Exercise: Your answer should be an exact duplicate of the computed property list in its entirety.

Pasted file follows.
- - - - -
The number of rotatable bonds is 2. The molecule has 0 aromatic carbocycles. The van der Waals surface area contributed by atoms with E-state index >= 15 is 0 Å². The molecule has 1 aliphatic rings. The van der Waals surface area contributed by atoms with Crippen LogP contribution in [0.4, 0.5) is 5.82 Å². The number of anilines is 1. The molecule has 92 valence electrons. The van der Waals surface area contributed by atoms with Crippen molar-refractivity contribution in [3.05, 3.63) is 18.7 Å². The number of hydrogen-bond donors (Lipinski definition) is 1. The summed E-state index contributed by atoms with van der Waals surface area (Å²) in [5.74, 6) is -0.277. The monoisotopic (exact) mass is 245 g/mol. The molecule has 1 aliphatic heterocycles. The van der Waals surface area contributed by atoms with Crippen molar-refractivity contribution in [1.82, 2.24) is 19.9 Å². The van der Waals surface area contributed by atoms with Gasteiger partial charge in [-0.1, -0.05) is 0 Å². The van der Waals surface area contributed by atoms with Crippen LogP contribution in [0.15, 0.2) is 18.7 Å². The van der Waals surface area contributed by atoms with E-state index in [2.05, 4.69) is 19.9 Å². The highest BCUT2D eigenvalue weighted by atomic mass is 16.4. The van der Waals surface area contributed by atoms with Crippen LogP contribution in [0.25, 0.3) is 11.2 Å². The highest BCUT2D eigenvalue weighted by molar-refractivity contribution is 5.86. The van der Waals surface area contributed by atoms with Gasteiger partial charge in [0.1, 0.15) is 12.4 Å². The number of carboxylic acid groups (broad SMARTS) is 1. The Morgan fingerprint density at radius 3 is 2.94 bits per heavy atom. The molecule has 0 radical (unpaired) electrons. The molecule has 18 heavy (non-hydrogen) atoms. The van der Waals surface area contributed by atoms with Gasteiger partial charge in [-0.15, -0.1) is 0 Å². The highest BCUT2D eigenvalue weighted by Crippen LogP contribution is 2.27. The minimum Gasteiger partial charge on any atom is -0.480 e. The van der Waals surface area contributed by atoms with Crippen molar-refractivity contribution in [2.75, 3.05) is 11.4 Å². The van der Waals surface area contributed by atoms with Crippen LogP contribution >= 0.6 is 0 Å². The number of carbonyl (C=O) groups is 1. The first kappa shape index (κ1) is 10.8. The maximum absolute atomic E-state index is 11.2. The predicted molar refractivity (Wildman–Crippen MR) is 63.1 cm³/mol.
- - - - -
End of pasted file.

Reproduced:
The number of rotatable bonds is 2. The molecule has 0 aromatic carbocycles. The van der Waals surface area contributed by atoms with E-state index >= 15 is 0 Å². The molecule has 1 aliphatic rings. The van der Waals surface area contributed by atoms with Crippen LogP contribution in [0.4, 0.5) is 5.82 Å². The number of anilines is 1. The molecule has 92 valence electrons. The van der Waals surface area contributed by atoms with Crippen molar-refractivity contribution in [3.05, 3.63) is 18.7 Å². The number of hydrogen-bond donors (Lipinski definition) is 1. The summed E-state index contributed by atoms with van der Waals surface area (Å²) in [5.74, 6) is -0.277. The monoisotopic (exact) mass is 245 g/mol. The molecule has 1 aliphatic heterocycles. The van der Waals surface area contributed by atoms with Crippen molar-refractivity contribution in [1.82, 2.24) is 19.9 Å². The van der Waals surface area contributed by atoms with Gasteiger partial charge in [-0.1, -0.05) is 0 Å². The van der Waals surface area contributed by atoms with Crippen LogP contribution in [0.15, 0.2) is 18.7 Å². The van der Waals surface area contributed by atoms with E-state index in [2.05, 4.69) is 19.9 Å². The highest BCUT2D eigenvalue weighted by atomic mass is 16.4. The van der Waals surface area contributed by atoms with Crippen LogP contribution in [0.25, 0.3) is 11.2 Å². The highest BCUT2D eigenvalue weighted by molar-refractivity contribution is 5.86. The van der Waals surface area contributed by atoms with Gasteiger partial charge in [0.1, 0.15) is 12.4 Å². The number of carboxylic acid groups (broad SMARTS) is 1. The Morgan fingerprint density at radius 3 is 2.94 bits per heavy atom. The molecule has 0 radical (unpaired) electrons. The molecule has 18 heavy (non-hydrogen) atoms. The van der Waals surface area contributed by atoms with Gasteiger partial charge in [-0.15, -0.1) is 0 Å². The highest BCUT2D eigenvalue weighted by Crippen LogP contribution is 2.27. The minimum Gasteiger partial charge on any atom is -0.480 e. The van der Waals surface area contributed by atoms with Crippen molar-refractivity contribution in [2.75, 3.05) is 11.4 Å². The van der Waals surface area contributed by atoms with Crippen LogP contribution >= 0.6 is 0 Å². The number of carbonyl (C=O) groups is 1. The first kappa shape index (κ1) is 10.8. The maximum absolute atomic E-state index is 11.2. The predicted molar refractivity (Wildman–Crippen MR) is 63.1 cm³/mol.